Monday, February 28, 2011

The expedition journal

Salal from the journal of Lewis and Clark
When ever my family would go on a trip I would get a little spiral notebook with plenty of paper some pencils and a sharpener to journal the trip.  I always looked on adventure as a way to relive the  exploits of people like Lewis and Clark, Livingstone, or maybe even Marco Polo.  

The great explorers of the past not only wrote about their thoughts and feeling of the days events but also drew pictures and description of local plants and animals.  They were not only recording historical data for posterity's sake but also learning.  What I mean by this is, whenever you take the time to draw a picture out you find subtle differences and nuances created into nature.  Also, when the hands and eyes are engaged the mind must be engaged which is where learning takes place.  

To illustrate my point.  Back in the summer of 1991 a friend and I decided to do an 11 day 90 mile hike around Glacier Peak, the most remote of the Volcanoes in the Central Washington Cascades.  I took a little note book and recorded both the events of the day and drew pictures of plants and landscapes with notes about them.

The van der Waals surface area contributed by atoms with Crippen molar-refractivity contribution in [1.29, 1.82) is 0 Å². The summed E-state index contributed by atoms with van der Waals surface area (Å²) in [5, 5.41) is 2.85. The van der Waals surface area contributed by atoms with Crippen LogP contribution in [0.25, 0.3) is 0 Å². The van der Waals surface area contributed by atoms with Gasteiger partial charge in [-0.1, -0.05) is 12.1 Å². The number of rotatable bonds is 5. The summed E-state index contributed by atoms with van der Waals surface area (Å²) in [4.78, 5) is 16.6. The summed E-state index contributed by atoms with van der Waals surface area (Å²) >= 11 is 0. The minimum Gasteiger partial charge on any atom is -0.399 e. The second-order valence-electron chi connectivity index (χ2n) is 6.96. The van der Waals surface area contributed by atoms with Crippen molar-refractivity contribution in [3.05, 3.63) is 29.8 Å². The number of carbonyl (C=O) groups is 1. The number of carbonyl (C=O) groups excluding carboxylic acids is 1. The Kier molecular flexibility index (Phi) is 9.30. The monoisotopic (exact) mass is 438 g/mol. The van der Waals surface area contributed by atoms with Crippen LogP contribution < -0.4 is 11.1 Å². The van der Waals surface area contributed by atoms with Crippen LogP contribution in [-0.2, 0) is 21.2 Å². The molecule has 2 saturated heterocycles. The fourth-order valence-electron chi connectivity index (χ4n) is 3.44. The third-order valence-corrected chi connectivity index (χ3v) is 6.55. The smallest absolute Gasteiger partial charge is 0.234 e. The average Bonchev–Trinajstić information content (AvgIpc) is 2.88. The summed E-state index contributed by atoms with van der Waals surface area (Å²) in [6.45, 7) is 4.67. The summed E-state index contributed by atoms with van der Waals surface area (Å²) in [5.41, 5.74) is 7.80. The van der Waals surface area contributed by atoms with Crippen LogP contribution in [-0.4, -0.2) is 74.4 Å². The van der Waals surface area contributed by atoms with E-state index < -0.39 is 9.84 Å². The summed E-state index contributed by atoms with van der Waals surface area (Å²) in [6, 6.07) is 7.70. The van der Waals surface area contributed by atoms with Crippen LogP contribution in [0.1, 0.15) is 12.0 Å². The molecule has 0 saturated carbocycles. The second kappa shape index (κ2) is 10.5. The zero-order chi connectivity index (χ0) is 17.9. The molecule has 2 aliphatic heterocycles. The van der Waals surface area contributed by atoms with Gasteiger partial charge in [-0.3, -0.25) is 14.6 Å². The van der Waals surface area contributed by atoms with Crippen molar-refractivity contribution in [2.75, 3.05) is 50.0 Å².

For some people the future also hold fame and what better way to show where you came from then to keep a log or journal of past adventures.  I am sure Teddy Roosevelt wrote about his great hunts while on Safari and the trip that almost killed him into the jungles of South America.  Here is the real point, whenever you go on an adventure the best learning device is a pencil and a piece of paper. 

No comments:

Post a Comment